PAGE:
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How to Create a McDonald's Convert for Life
Tiffy Thompson: "These hokey jingles become an endless hymn, a comforting reel on YouTube, a folk song for those of us with no culture."

“Young children are cognitively and psychologically defenceless against advertising.” -- The American Academy of Pediatrics

“Give me a child until he is seven and I will give you the man.” – Jesuit maxim

It’s a good time, for the great taste, of McDonald’s. This little tune was one of my earliest memories – the McDonald’s ad jingle, circa 1984. A treacly Pavlovian commandment to buy the Happy Meal, forever and ever, Amen.

Now I go to McDonald’s more often than I go to church. That damned jingle will be the last thing I remember on my deathbed.

As a kid, I was an hour’s drive away from the closest McDonald’s. A trip to Sault Ste. Marie (the closest real city) meant a movie at the Princess Theatre, shopping at the Station Mall and a visit to the golden arches. I celebrated my birthday there: we had contests to see who could build the biggest styrofoam box tower, and then they gave me a grand tour of the kitchen. That stupid jingle was indivisible from greasy McNuggets and fun and summertime. Whenever we drove past the Tudor-styled McDonald’s by the Wellington Square Mall, my brother and I would commence impassioned screeching until Dad, not wanting to prolong this ordeal, would stop the car.

I remember every McDonald’s jingle from 1984 through the mid 1990’s. There was the Mack the Knife spoof Mac Tonight, a piano-playing crooner with a big moon-shaped head. There was the one where working stiffs recited the entire menu: Big Mac, McDLT, A Quarter pounder with some cheese…” These jingles were anthems heralding freedom and pleasure, but above all, they were catchy.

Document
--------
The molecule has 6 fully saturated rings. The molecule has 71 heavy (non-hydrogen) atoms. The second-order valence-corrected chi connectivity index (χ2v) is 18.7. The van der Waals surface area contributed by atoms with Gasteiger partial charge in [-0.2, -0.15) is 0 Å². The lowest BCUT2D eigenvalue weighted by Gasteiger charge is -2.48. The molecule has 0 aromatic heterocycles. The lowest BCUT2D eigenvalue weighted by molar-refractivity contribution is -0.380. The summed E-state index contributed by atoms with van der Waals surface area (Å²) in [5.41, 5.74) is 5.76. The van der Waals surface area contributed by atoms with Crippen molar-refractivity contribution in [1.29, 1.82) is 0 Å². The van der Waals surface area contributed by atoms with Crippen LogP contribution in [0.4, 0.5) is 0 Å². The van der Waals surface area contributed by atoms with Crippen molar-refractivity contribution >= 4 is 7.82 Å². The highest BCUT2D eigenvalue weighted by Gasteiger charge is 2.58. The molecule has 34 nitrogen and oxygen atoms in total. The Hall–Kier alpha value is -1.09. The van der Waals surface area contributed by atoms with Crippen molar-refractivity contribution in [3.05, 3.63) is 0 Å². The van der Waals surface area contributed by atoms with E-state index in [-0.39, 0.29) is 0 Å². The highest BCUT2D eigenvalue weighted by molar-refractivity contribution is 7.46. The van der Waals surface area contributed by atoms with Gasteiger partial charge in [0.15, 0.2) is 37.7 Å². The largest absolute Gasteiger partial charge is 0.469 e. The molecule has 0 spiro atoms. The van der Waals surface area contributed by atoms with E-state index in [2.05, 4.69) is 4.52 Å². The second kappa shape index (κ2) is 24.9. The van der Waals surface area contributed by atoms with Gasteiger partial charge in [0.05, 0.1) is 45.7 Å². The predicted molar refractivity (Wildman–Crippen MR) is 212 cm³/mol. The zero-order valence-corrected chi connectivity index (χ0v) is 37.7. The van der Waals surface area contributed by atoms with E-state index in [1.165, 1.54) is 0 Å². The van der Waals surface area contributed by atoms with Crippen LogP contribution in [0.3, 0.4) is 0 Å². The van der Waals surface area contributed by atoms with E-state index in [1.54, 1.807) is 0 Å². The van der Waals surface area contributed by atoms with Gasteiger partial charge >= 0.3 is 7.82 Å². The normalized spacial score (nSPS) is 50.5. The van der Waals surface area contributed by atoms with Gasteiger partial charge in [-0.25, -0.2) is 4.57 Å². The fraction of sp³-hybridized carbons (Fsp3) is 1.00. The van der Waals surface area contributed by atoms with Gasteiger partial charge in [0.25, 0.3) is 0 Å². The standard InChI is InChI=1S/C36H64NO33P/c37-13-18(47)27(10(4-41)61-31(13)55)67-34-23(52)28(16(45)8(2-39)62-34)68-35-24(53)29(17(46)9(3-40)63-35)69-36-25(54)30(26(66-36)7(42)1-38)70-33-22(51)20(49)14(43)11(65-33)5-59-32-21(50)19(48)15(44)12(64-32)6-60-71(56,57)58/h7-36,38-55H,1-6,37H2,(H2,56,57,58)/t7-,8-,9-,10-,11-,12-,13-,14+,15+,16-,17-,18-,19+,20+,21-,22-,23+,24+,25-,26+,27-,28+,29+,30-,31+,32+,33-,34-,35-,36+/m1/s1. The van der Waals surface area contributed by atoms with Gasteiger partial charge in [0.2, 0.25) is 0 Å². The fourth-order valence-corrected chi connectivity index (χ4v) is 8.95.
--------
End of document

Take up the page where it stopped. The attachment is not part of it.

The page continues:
I started to resent Mickey D’s around puberty with their insipid Food, Folks and Fun campaign. This early insubordination preceded my fall from grace. High school came with its requisite righteous indignation. At 15, fitting in meant hammily condemning the sheep and sell-outs. Converse was fine, Nike was not. Dickie’s passed, Guess was for lemmings. For each subculture, the inane rules of exclusivity were drawn. The ramifications for deviating from them were sensed fully. ‘I am Ronald McRaygun, I want you in my McArmy…’ sang Dayglo Abortions. Suddenly, the sickening rot beneath was unveiled: the corruption of the Government, the soulless Corporations, our brain-washed peers. I was a far cry from disenfranchised but raged nonetheless – against whatever machine was presented to me. I knew it was necessary to do so. That’s what you do when you’re young and want people to like you.

I didn’t visit a McDonald’s for years.

McDonald’s, as it turns out, didn’t miss me. It chugged along with its ineffable finger on the pulse of its ever-shifting target demographic. Now it’s a slick pseudo-Starbucks; black marble, ‘McCafe’ cappuccinos and ethnic-sounding salads. There is nary a Play-Place to be found. The family aspect has been largely supplanted by singles dining alone, shoving those salty fries down the hatch while glaring at their phones. It’s all shrewdly-selected brand ambassadors and PR-polished social media marketing with a battalion of damage controllers. People will eat at McDonald’s but they won’t exactly announce it to all of their friends.

I started eating at McDonald’s again a few years ago. Morgan Spurlock and his smug Super Size Me rhetoric irritated me and made me crave Chicken McNuggets.

The manufactured memes of childhood have sunk in deep, the commercial world has embedded itself in my mind. Everyone Loves MarineLand or Fabricland, FABRICLAND are more easily recalled than a first communion or a first kiss. Memory is a finicky thing – an onion being pulled back in layers – so only the first-formed ones remain. Those delectable fries are a sodium-soaked trip down memory lane. The combination of music, smell and taste converged to fire up my limbic center and make me a lifelong convert.

These hokey jingles have become an endless hymn, a comforting reel on YouTube, a folk song for those of us with no culture.  We regard them sentimentally because they conjure a simpler time – not a simpler time for society – but for ourselves. Before stresses and debt and death and divorce and disappointment and grief. It makes big kids cling to their 80’s and 90’s parties, play their “vintage” Nintendo games, and remember those jingles like a mantra. 

____

Tiffy Thompson is a writer and illustrator for the Toronto Standard.  Follow her on Twitter at @tiffyjthompson. 

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